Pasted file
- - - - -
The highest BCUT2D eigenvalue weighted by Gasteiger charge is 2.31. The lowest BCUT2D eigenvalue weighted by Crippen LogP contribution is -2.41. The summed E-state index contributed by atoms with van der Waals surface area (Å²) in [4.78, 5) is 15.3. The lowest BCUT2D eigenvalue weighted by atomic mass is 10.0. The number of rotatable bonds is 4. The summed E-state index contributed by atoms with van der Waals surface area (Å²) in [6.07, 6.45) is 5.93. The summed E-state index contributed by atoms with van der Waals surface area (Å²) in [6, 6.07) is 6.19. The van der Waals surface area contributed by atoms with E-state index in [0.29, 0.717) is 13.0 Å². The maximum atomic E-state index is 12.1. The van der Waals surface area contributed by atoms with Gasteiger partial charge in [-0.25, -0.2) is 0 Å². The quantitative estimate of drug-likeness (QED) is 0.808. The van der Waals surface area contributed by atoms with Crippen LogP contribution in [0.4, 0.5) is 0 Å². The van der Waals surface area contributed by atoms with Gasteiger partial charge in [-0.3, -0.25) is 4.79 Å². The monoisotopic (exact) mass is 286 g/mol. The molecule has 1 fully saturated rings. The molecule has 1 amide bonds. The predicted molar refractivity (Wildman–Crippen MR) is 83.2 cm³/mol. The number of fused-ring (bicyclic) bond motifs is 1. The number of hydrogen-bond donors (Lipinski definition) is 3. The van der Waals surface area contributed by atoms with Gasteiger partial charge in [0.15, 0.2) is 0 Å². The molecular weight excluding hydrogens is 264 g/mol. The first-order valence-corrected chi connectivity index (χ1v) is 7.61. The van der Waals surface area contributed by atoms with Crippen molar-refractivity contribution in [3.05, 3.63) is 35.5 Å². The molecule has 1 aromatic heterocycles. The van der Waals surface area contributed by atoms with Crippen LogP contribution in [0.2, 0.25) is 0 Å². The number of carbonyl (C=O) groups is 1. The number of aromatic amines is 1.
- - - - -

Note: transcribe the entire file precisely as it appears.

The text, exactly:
The highest BCUT2D eigenvalue weighted by Gasteiger charge is 2.31. The lowest BCUT2D eigenvalue weighted by Crippen LogP contribution is -2.41. The summed E-state index contributed by atoms with van der Waals surface area (Å²) in [4.78, 5) is 15.3. The lowest BCUT2D eigenvalue weighted by atomic mass is 10.0. The number of rotatable bonds is 4. The summed E-state index contributed by atoms with van der Waals surface area (Å²) in [6.07, 6.45) is 5.93. The summed E-state index contributed by atoms with van der Waals surface area (Å²) in [6, 6.07) is 6.19. The van der Waals surface area contributed by atoms with E-state index in [0.29, 0.717) is 13.0 Å². The maximum atomic E-state index is 12.1. The van der Waals surface area contributed by atoms with Gasteiger partial charge in [-0.25, -0.2) is 0 Å². The quantitative estimate of drug-likeness (QED) is 0.808. The van der Waals surface area contributed by atoms with Crippen LogP contribution in [0.4, 0.5) is 0 Å². The van der Waals surface area contributed by atoms with Gasteiger partial charge in [-0.3, -0.25) is 4.79 Å². The monoisotopic (exact) mass is 286 g/mol. The molecule has 1 fully saturated rings. The molecule has 1 amide bonds. The predicted molar refractivity (Wildman–Crippen MR) is 83.2 cm³/mol. The number of fused-ring (bicyclic) bond motifs is 1. The number of hydrogen-bond donors (Lipinski definition) is 3. The van der Waals surface area contributed by atoms with Gasteiger partial charge in [0.15, 0.2) is 0 Å². The molecular weight excluding hydrogens is 264 g/mol. The first-order valence-corrected chi connectivity index (χ1v) is 7.61. The van der Waals surface area contributed by atoms with Crippen molar-refractivity contribution in [3.05, 3.63) is 35.5 Å². The molecule has 1 aromatic heterocycles. The van der Waals surface area contributed by atoms with Crippen LogP contribution in [0.2, 0.25) is 0 Å². The number of carbonyl (C=O) groups is 1. The number of aromatic amines is 1.